Hanjin Shipping to Close European Operations, Potential Asset Buyers Swoop In
Hanjin Shipping announced yesterday that it will close its European operations, a move The Wall Street Journal said points to probable liquidation.
"The company's European route services have completely halted," the company said in a filing, according to The Wall Street Journal.
Assets for the company's Asia-to-U.S. route are already up for sale, and the company is in talks with Mediterranean Shipping Co. to sell its stake in the Long Beach Terminal in Long Beach, Calif.
Sources close to Hanjin told The Wall Street Journal that Hyundai is a likely frontrunner to purchase Hanjin ships and assets. The Korean government and Korea Development Bank said they would support Hyundai in this matter.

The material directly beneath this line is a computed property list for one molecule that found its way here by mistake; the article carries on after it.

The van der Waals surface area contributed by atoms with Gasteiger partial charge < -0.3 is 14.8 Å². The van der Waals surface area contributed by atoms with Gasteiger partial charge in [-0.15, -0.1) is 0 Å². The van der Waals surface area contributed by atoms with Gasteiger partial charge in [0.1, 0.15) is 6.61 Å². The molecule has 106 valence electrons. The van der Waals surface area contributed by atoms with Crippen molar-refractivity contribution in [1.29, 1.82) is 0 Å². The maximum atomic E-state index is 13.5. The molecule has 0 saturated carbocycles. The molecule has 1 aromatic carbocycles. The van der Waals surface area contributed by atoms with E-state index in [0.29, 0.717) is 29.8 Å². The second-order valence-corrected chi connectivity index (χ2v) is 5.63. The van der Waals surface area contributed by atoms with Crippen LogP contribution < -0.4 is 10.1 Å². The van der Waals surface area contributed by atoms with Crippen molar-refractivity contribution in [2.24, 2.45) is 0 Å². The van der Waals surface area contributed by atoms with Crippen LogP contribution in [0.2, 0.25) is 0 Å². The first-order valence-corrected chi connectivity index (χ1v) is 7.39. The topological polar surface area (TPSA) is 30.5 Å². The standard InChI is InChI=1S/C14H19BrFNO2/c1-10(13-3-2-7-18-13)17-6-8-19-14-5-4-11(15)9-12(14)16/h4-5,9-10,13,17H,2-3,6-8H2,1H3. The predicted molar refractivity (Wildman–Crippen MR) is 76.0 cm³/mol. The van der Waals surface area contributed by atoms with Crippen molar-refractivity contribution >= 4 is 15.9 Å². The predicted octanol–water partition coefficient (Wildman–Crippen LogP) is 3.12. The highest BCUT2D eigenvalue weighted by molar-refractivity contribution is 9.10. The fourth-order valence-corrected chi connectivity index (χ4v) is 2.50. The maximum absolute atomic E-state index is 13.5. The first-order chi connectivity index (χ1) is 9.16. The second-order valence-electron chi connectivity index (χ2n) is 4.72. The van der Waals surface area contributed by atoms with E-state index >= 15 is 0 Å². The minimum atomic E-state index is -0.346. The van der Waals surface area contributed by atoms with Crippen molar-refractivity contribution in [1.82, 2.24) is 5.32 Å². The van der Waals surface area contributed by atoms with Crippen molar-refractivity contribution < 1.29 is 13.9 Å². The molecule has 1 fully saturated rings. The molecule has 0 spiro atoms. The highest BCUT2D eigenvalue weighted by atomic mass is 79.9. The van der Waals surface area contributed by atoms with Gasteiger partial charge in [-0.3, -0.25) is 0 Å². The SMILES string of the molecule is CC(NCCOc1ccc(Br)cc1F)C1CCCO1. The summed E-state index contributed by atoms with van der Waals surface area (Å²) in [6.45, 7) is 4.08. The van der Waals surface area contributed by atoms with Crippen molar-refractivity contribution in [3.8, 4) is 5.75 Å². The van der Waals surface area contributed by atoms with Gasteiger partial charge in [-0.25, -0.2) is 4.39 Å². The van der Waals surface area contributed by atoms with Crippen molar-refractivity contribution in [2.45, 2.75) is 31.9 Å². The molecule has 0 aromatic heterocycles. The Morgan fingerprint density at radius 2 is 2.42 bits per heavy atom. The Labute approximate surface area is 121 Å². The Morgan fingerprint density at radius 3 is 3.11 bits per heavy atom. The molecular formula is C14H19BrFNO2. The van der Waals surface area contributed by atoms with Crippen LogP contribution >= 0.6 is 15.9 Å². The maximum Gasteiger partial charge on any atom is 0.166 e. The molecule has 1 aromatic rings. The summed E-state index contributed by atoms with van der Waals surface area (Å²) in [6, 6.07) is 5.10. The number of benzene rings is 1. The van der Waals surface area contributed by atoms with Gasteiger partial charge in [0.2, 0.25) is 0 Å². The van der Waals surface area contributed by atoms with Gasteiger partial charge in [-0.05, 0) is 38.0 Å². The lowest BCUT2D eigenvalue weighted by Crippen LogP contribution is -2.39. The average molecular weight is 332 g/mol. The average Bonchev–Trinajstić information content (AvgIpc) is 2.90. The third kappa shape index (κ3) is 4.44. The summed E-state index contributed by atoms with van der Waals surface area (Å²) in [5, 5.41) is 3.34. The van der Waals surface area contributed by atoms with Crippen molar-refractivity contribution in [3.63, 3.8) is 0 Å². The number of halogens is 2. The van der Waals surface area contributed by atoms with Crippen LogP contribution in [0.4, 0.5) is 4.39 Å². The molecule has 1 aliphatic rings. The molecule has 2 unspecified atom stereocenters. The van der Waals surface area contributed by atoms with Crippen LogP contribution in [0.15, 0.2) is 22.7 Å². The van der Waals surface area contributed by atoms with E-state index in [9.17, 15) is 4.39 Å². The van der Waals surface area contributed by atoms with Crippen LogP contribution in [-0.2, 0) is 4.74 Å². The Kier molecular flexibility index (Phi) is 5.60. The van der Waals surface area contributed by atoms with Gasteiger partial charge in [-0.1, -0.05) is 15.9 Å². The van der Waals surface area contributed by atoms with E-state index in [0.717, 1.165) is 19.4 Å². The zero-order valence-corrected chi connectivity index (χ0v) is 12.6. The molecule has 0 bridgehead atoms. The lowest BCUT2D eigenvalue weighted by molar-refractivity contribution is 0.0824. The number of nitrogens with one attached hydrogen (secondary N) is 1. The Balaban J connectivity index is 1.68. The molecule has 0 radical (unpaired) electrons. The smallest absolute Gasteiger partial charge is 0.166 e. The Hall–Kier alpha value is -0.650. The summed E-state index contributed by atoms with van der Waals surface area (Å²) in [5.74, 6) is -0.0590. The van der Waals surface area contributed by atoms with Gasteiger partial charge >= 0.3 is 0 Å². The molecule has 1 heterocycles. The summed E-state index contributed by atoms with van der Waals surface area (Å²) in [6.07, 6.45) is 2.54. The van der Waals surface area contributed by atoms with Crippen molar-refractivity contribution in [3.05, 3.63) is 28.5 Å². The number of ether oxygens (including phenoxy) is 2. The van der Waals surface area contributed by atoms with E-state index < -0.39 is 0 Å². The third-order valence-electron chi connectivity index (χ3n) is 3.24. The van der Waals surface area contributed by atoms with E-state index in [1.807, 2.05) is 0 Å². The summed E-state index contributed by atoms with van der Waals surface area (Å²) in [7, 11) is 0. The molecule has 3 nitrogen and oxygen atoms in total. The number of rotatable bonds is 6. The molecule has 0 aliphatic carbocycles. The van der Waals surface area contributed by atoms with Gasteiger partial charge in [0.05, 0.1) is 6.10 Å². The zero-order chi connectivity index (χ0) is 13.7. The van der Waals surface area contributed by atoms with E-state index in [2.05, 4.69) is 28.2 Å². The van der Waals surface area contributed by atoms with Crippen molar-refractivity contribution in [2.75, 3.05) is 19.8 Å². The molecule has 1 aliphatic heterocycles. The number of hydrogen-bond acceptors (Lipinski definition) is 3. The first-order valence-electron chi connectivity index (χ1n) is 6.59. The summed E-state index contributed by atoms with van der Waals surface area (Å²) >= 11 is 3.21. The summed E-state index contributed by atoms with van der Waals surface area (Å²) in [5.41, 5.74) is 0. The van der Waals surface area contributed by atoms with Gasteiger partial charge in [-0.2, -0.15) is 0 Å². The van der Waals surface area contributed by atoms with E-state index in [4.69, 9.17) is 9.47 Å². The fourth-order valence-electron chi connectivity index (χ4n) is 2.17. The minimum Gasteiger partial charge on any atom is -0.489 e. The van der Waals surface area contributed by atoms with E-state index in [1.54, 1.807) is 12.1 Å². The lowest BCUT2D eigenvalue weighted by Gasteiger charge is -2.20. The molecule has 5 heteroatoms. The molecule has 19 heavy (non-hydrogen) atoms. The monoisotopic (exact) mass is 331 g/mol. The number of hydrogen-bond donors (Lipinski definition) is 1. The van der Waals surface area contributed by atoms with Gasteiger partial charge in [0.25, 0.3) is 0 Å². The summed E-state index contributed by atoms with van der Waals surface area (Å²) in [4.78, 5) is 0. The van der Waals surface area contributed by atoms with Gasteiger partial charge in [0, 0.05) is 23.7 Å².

In terms of selling the actual products in the shipping containers, however, another company has shown interest. Ollie's Bargain Outlet, the Harrisburg, Pennsylvania-based retail store, placed an ad in Monday's edition of The Wall Street Journal looking to purchase items that Hanjin customers were unable to ship or were too delayed to ship.
According to The Allentown Morning Call, Ollie's has $100 million to spend.
"We see an opportunity to do business that is mutually beneficial to those who may need to offload merchandise, so we are just reminding folks that we are here and have the funds available to purchase these merchandise shipments, as well as the logistical expertise to act quickly to take possession of the goods," Mark Butler, president and CEO of Ollie's, told The Allentown Morning Call.